Later we changed to another church. There we had our first experiences with midweek Lenten services on Wednesdays. Dad still took me to wrestling matches on Thursdays, and on Fridays, Mom even tried to launder out the odorous reminders of Thursdays!
Talk about contrasts. The solemnity of Wednesdays focused on sorrowfulness for our wayward ways characterized as an affront to God and worthy of God’s anger as noted in the scriptures often quoted. Wednesday’s devotions followed by Thursday’s raucous cheering, swearing, foot-stamping, and mayhem seemed like a gross contradiction of some sort.
I began to wonder about a link between Lenten Wednesdays and wrestling Thursdays. Could there be a metaphor of sorts about the tussle between our pleasures and God’s ways? On Wednesdays, our preacher called for contrition, confession, repentance, and anguish over our misbehaviors, in the manner Scripture describes God’s unhappiness with us for not being better listeners and followers.
Thursdays glorified the crowd’s delight at violence and crudeness.
Wrath and Grace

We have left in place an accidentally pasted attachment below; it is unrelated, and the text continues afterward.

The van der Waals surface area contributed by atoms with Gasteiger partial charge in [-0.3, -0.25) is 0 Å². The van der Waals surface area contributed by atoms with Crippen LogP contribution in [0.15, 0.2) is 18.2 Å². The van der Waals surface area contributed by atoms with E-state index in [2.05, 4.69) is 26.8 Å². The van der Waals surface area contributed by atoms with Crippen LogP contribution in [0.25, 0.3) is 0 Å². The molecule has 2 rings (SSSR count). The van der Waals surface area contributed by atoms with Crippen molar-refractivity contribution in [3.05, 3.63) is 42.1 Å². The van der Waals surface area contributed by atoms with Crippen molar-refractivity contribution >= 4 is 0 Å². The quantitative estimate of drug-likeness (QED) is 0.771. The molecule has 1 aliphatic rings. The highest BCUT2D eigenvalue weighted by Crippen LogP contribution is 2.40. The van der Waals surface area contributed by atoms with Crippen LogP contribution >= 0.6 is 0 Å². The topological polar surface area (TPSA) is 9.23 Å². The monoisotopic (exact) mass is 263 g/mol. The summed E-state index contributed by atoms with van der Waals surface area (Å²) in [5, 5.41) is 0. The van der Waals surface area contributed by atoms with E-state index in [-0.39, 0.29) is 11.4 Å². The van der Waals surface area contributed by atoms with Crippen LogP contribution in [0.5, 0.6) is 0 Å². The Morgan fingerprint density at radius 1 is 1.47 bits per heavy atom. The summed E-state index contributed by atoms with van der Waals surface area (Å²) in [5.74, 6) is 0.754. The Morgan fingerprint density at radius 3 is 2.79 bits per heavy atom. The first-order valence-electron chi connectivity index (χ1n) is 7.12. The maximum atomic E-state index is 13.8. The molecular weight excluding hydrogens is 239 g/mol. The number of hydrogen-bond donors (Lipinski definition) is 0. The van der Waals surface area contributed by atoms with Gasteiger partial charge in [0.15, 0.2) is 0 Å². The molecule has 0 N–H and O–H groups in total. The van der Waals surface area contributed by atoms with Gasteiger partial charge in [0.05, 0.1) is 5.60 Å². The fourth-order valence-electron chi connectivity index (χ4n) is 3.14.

As a youngster, while I was slowly getting serious about “religion,” music got my attention. My mother and I sat in a back pew to hear Dubois’ “Seven Last Words from the Cross.” In the seventh word, the soloist declared that the temple veil was ripped, graves opened, and the whole earth trembled. The menacing rumble of the orchestra underscored the frightening words. I shuddered, worried that maybe this is what happens when God is angry.
The dramatic, scary musical sequence then quickly and surprisingly segued to pastoral reassurance. The chorus quietly sang, “Lord, we do all adore thee; and we do praise thee forever; for on the Holy Cross hast Thou our world from sin redeemeth.” You can listen to the song here - make sure you start to listen at 19:23 and end at 22:47.